Moross then brought the car and its newest driver to the great salt flats at Salduro to realize even greater speed on its huge expanse of salt. Like many of his kind at this time in the early 20th century, Tetzlaff was all about adventure, and the untested salt flats seemed to be ideal for serious high-speed runs. Although Tetzlaff’s actual speed attempt in 1914 was not sanctioned by the AAA, he flew through the traps at 142.8 mph, thus setting a new unofficial world land speed record.

Jenkins Conquers the Salt

Jenkins had already established Studebaker as a reliable and sturdy car through several records that he had achieved. When Studebaker purchased Pierce-Arrow in 1928, Jenkins was tasked to improve the Pierce image as he had done with Studebaker.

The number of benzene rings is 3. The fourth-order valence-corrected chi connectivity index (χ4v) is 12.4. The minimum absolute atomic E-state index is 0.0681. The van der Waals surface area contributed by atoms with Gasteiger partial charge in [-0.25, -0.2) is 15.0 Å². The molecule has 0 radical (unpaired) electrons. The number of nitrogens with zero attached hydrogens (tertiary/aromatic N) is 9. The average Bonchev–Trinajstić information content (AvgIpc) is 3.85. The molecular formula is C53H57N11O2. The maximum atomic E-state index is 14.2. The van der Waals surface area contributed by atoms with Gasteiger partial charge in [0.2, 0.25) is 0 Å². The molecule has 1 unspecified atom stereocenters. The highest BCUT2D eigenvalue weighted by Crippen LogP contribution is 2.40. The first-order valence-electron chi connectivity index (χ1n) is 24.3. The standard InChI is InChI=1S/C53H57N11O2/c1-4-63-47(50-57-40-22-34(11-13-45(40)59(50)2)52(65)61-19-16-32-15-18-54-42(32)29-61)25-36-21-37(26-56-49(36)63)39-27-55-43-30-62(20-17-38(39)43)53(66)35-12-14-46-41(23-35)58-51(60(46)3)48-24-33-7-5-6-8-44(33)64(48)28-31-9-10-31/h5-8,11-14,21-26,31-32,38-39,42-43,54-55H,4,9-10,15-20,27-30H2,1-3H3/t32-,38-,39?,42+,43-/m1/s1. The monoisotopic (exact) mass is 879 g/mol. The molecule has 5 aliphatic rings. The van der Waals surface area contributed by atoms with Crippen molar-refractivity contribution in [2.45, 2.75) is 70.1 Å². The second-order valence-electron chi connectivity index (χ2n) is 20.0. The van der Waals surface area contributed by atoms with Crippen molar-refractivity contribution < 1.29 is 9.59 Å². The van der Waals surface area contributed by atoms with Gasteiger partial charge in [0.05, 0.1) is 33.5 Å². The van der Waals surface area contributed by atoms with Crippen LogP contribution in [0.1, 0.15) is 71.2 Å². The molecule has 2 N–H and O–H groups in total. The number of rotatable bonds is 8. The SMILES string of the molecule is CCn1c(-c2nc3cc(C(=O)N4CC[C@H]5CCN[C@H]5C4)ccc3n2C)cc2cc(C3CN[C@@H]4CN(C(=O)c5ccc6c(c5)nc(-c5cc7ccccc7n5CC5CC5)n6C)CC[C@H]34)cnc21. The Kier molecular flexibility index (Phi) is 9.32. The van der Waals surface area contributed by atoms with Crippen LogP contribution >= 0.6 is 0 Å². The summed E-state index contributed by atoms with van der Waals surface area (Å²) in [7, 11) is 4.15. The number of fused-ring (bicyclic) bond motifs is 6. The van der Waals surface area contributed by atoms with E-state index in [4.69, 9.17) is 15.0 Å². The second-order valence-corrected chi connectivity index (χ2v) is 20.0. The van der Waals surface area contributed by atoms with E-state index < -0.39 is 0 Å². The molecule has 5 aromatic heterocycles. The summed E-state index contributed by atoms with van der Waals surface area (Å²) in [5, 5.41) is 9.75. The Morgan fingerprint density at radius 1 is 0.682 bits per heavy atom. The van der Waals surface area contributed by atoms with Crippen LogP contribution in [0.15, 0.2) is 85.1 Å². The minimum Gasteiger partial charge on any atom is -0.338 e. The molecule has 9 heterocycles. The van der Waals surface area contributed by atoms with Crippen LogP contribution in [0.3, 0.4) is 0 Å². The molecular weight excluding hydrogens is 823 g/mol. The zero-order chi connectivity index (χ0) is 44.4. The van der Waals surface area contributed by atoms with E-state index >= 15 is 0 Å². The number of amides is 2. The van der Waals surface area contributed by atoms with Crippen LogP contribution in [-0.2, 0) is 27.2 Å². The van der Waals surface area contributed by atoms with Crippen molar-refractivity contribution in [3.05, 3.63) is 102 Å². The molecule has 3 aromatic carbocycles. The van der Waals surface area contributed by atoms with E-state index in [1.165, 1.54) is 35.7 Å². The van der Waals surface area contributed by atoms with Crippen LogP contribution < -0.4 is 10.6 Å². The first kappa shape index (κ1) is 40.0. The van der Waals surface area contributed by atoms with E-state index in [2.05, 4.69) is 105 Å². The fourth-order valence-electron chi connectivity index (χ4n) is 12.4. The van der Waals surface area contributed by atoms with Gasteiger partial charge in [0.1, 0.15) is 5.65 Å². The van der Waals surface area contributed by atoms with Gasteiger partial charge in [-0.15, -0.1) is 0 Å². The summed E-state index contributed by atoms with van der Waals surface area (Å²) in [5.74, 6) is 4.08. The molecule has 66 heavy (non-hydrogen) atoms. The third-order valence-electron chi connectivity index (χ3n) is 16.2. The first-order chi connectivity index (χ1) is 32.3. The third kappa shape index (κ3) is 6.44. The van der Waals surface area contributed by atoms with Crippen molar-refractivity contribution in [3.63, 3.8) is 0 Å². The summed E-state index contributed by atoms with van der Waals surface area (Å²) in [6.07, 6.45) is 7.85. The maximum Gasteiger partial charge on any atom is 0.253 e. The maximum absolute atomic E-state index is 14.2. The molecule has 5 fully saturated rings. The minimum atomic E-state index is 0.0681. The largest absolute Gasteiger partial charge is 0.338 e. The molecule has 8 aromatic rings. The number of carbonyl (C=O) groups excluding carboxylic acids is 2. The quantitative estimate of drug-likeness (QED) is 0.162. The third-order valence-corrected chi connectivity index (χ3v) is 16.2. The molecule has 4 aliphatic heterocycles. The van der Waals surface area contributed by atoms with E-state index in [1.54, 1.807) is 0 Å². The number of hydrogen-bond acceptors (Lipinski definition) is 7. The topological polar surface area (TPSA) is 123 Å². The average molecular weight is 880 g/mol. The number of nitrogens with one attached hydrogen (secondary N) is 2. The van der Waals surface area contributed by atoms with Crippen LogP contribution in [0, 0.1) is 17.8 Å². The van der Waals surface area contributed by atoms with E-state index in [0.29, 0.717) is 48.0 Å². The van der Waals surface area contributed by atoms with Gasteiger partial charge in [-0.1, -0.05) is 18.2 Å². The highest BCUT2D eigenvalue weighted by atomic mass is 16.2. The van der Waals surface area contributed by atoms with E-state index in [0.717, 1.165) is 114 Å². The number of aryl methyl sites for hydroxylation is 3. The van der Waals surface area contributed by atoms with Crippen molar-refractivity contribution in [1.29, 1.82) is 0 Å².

Pierce had been experiencing trouble getting their new V-12 engine to perform better than their current inline-eight. Invited to their Buffalo plant, Ab was able to tinker and tune the engine with its designer, Karl Wise, and together they increased its output to 175 hp. This gave Jenkins an idea: use the Pierce for an endurance run on the salt flats to both promote the new V-12 and Bonneville at the same time.

In 1932, Jenkins arrived at Bonneville with a loaned Pierce V-12 Roadster and six extra tires. Despite an AAA Contest Board suspension, Jenkins had decided to make the record run. His results would be considered unofficial, but Jenkins and a group of friends defiantly set up a circular course of 10 miles circumference, marked it with a black painted stripe, and staked it at 100-foot intervals. A maintenance wagon served as the timing booth and shelter.

1933 Pierce-Arrow in final prep before its record run on the salt.  photo courtesy Utah State Historical Society